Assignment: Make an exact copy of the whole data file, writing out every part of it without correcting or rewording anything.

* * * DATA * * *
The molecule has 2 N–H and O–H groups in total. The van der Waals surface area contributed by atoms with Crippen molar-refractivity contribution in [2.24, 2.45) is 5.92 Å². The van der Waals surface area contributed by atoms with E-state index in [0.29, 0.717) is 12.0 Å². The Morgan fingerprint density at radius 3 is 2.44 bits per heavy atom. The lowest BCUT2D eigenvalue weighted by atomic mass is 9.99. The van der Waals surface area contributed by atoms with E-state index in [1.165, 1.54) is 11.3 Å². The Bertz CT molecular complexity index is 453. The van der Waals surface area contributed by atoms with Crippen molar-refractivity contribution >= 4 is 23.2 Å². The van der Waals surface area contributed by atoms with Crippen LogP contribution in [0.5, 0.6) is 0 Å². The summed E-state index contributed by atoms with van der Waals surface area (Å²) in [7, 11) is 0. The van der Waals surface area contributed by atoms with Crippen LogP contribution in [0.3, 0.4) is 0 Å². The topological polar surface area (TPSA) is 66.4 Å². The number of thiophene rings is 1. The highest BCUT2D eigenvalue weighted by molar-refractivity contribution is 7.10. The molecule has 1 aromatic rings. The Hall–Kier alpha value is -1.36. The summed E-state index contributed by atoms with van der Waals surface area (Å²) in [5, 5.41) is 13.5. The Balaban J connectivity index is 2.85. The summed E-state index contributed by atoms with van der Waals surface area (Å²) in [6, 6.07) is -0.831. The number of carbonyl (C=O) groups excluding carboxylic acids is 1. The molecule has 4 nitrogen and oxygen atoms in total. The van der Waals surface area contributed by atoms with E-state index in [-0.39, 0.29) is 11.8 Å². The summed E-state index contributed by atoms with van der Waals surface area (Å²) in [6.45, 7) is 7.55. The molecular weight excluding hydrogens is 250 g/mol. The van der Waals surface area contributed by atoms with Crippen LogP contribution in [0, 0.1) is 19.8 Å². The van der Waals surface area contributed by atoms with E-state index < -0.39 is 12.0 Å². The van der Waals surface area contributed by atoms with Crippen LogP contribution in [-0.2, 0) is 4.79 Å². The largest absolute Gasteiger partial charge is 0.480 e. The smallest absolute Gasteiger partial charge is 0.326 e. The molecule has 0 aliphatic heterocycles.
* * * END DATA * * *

The molecule has 2 N–H and O–H groups in total. The van der Waals surface area contributed by atoms with Crippen molar-refractivity contribution in [2.24, 2.45) is 5.92 Å². The van der Waals surface area contributed by atoms with E-state index in [0.29, 0.717) is 12.0 Å². The Morgan fingerprint density at radius 3 is 2.44 bits per heavy atom. The lowest BCUT2D eigenvalue weighted by atomic mass is 9.99. The van der Waals surface area contributed by atoms with E-state index in [1.165, 1.54) is 11.3 Å². The Bertz CT molecular complexity index is 453. The van der Waals surface area contributed by atoms with Crippen molar-refractivity contribution >= 4 is 23.2 Å². The van der Waals surface area contributed by atoms with Crippen LogP contribution in [0.5, 0.6) is 0 Å². The summed E-state index contributed by atoms with van der Waals surface area (Å²) in [7, 11) is 0. The van der Waals surface area contributed by atoms with Crippen LogP contribution in [0.3, 0.4) is 0 Å². The topological polar surface area (TPSA) is 66.4 Å². The number of thiophene rings is 1. The highest BCUT2D eigenvalue weighted by molar-refractivity contribution is 7.10. The molecule has 1 aromatic rings. The Hall–Kier alpha value is -1.36. The summed E-state index contributed by atoms with van der Waals surface area (Å²) in [5, 5.41) is 13.5. The Balaban J connectivity index is 2.85. The summed E-state index contributed by atoms with van der Waals surface area (Å²) in [6, 6.07) is -0.831. The number of carbonyl (C=O) groups excluding carboxylic acids is 1. The molecule has 4 nitrogen and oxygen atoms in total. The van der Waals surface area contributed by atoms with E-state index in [-0.39, 0.29) is 11.8 Å². The summed E-state index contributed by atoms with van der Waals surface area (Å²) in [6.45, 7) is 7.55. The molecular weight excluding hydrogens is 250 g/mol. The van der Waals surface area contributed by atoms with Crippen LogP contribution in [0, 0.1) is 19.8 Å². The van der Waals surface area contributed by atoms with E-state index < -0.39 is 12.0 Å². The van der Waals surface area contributed by atoms with Crippen LogP contribution in [-0.2, 0) is 4.79 Å². The largest absolute Gasteiger partial charge is 0.480 e. The smallest absolute Gasteiger partial charge is 0.326 e. The molecule has 0 aliphatic heterocycles.